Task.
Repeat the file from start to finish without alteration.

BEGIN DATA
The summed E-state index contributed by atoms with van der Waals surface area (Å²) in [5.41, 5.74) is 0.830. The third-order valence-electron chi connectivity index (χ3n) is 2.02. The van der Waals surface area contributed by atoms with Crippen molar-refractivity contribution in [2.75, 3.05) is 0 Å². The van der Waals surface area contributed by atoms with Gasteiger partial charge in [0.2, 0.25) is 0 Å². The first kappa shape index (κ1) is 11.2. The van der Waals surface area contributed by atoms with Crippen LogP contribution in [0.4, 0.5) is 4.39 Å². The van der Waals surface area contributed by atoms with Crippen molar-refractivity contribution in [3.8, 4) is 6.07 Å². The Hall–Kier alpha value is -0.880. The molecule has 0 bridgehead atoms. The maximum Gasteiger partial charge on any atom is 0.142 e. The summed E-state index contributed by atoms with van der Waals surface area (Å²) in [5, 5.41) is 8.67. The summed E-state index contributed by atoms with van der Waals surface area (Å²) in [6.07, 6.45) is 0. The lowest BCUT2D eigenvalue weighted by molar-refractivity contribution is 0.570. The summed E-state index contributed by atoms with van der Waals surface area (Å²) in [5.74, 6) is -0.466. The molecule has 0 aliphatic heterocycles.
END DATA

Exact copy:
The summed E-state index contributed by atoms with van der Waals surface area (Å²) in [5.41, 5.74) is 0.830. The third-order valence-electron chi connectivity index (χ3n) is 2.02. The van der Waals surface area contributed by atoms with Crippen molar-refractivity contribution in [2.75, 3.05) is 0 Å². The van der Waals surface area contributed by atoms with Gasteiger partial charge in [0.2, 0.25) is 0 Å². The first kappa shape index (κ1) is 11.2. The van der Waals surface area contributed by atoms with Crippen LogP contribution in [0.4, 0.5) is 4.39 Å². The van der Waals surface area contributed by atoms with Crippen molar-refractivity contribution in [3.8, 4) is 6.07 Å². The Hall–Kier alpha value is -0.880. The molecule has 0 bridgehead atoms. The maximum Gasteiger partial charge on any atom is 0.142 e. The summed E-state index contributed by atoms with van der Waals surface area (Å²) in [5, 5.41) is 8.67. The summed E-state index contributed by atoms with van der Waals surface area (Å²) in [6.07, 6.45) is 0. The lowest BCUT2D eigenvalue weighted by molar-refractivity contribution is 0.570. The summed E-state index contributed by atoms with van der Waals surface area (Å²) in [5.74, 6) is -0.466. The molecule has 0 aliphatic heterocycles.